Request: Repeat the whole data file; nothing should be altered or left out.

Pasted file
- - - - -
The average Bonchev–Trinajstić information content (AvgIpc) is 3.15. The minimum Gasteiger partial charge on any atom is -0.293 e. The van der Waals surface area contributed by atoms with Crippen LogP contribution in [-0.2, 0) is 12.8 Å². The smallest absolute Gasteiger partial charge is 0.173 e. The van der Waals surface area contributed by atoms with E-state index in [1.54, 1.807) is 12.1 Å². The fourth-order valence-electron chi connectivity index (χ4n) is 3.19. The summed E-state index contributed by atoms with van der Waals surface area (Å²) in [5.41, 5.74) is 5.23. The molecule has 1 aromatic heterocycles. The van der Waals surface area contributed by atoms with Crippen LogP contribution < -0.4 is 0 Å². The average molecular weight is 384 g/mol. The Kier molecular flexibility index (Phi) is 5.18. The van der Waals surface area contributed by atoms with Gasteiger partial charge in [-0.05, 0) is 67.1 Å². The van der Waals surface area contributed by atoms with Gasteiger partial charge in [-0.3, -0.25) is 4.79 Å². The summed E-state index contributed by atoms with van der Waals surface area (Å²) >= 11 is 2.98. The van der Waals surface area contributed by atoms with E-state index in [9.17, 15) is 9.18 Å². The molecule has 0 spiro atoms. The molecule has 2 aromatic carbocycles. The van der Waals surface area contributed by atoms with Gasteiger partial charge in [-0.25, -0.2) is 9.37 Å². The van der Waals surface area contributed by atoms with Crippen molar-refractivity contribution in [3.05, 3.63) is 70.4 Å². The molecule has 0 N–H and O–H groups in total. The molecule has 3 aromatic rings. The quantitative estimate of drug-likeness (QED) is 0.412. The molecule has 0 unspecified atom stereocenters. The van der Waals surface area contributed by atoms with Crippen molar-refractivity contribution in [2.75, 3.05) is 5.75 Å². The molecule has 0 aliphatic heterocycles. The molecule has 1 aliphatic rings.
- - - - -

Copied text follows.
The average Bonchev–Trinajstić information content (AvgIpc) is 3.15. The minimum Gasteiger partial charge on any atom is -0.293 e. The van der Waals surface area contributed by atoms with Crippen LogP contribution in [-0.2, 0) is 12.8 Å². The smallest absolute Gasteiger partial charge is 0.173 e. The van der Waals surface area contributed by atoms with E-state index in [1.54, 1.807) is 12.1 Å². The fourth-order valence-electron chi connectivity index (χ4n) is 3.19. The summed E-state index contributed by atoms with van der Waals surface area (Å²) in [5.41, 5.74) is 5.23. The molecule has 1 aromatic heterocycles. The van der Waals surface area contributed by atoms with Crippen LogP contribution < -0.4 is 0 Å². The average molecular weight is 384 g/mol. The Kier molecular flexibility index (Phi) is 5.18. The van der Waals surface area contributed by atoms with Gasteiger partial charge in [-0.05, 0) is 67.1 Å². The van der Waals surface area contributed by atoms with Gasteiger partial charge in [-0.3, -0.25) is 4.79 Å². The summed E-state index contributed by atoms with van der Waals surface area (Å²) >= 11 is 2.98. The van der Waals surface area contributed by atoms with E-state index in [9.17, 15) is 9.18 Å². The molecule has 0 spiro atoms. The molecule has 2 aromatic carbocycles. The van der Waals surface area contributed by atoms with Gasteiger partial charge in [-0.25, -0.2) is 9.37 Å². The van der Waals surface area contributed by atoms with Crippen molar-refractivity contribution in [3.05, 3.63) is 70.4 Å². The molecule has 0 N–H and O–H groups in total. The molecule has 3 aromatic rings. The quantitative estimate of drug-likeness (QED) is 0.412. The molecule has 0 unspecified atom stereocenters. The van der Waals surface area contributed by atoms with Crippen molar-refractivity contribution in [2.75, 3.05) is 5.75 Å². The molecule has 0 aliphatic heterocycles. The molecule has 1 aliphatic rings.